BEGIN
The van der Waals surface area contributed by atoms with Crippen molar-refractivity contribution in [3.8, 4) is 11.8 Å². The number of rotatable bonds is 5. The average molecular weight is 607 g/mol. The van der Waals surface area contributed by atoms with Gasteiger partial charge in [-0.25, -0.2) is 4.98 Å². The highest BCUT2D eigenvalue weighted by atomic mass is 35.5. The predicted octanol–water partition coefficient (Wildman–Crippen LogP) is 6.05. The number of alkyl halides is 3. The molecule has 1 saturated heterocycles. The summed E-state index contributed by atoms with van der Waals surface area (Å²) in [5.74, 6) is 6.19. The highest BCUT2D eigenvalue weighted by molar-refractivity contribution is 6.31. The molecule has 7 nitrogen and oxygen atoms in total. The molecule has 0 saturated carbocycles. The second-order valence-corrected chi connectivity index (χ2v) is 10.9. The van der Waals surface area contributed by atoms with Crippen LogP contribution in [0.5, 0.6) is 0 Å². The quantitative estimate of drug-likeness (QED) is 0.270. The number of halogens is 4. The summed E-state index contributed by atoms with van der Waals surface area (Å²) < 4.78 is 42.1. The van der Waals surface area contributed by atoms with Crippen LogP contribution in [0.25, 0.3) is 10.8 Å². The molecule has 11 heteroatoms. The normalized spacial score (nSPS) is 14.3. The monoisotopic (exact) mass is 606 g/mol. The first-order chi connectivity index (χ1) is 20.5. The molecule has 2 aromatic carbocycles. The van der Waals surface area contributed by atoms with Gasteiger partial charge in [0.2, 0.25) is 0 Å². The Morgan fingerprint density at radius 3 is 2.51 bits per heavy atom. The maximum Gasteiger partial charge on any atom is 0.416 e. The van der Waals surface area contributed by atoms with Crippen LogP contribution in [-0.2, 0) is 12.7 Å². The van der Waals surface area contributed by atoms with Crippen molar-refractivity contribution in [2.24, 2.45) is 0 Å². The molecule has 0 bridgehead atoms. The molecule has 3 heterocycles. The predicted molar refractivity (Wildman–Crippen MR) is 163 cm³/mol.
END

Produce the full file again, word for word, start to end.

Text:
The van der Waals surface area contributed by atoms with Crippen molar-refractivity contribution in [3.8, 4) is 11.8 Å². The number of rotatable bonds is 5. The average molecular weight is 607 g/mol. The van der Waals surface area contributed by atoms with Gasteiger partial charge in [-0.25, -0.2) is 4.98 Å². The highest BCUT2D eigenvalue weighted by atomic mass is 35.5. The predicted octanol–water partition coefficient (Wildman–Crippen LogP) is 6.05. The number of alkyl halides is 3. The molecule has 1 saturated heterocycles. The summed E-state index contributed by atoms with van der Waals surface area (Å²) in [5.74, 6) is 6.19. The highest BCUT2D eigenvalue weighted by molar-refractivity contribution is 6.31. The molecule has 7 nitrogen and oxygen atoms in total. The molecule has 0 saturated carbocycles. The second-order valence-corrected chi connectivity index (χ2v) is 10.9. The van der Waals surface area contributed by atoms with Crippen LogP contribution in [0.5, 0.6) is 0 Å². The quantitative estimate of drug-likeness (QED) is 0.270. The number of halogens is 4. The summed E-state index contributed by atoms with van der Waals surface area (Å²) < 4.78 is 42.1. The van der Waals surface area contributed by atoms with Crippen LogP contribution in [0.25, 0.3) is 10.8 Å². The molecule has 11 heteroatoms. The normalized spacial score (nSPS) is 14.3. The monoisotopic (exact) mass is 606 g/mol. The first-order chi connectivity index (χ1) is 20.5. The molecule has 2 aromatic carbocycles. The van der Waals surface area contributed by atoms with Gasteiger partial charge in [0.2, 0.25) is 0 Å². The Morgan fingerprint density at radius 3 is 2.51 bits per heavy atom. The maximum Gasteiger partial charge on any atom is 0.416 e. The van der Waals surface area contributed by atoms with Crippen LogP contribution in [-0.2, 0) is 12.7 Å². The van der Waals surface area contributed by atoms with Crippen molar-refractivity contribution in [2.24, 2.45) is 0 Å². The molecule has 0 bridgehead atoms. The molecule has 3 heterocycles. The predicted molar refractivity (Wildman–Crippen MR) is 163 cm³/mol.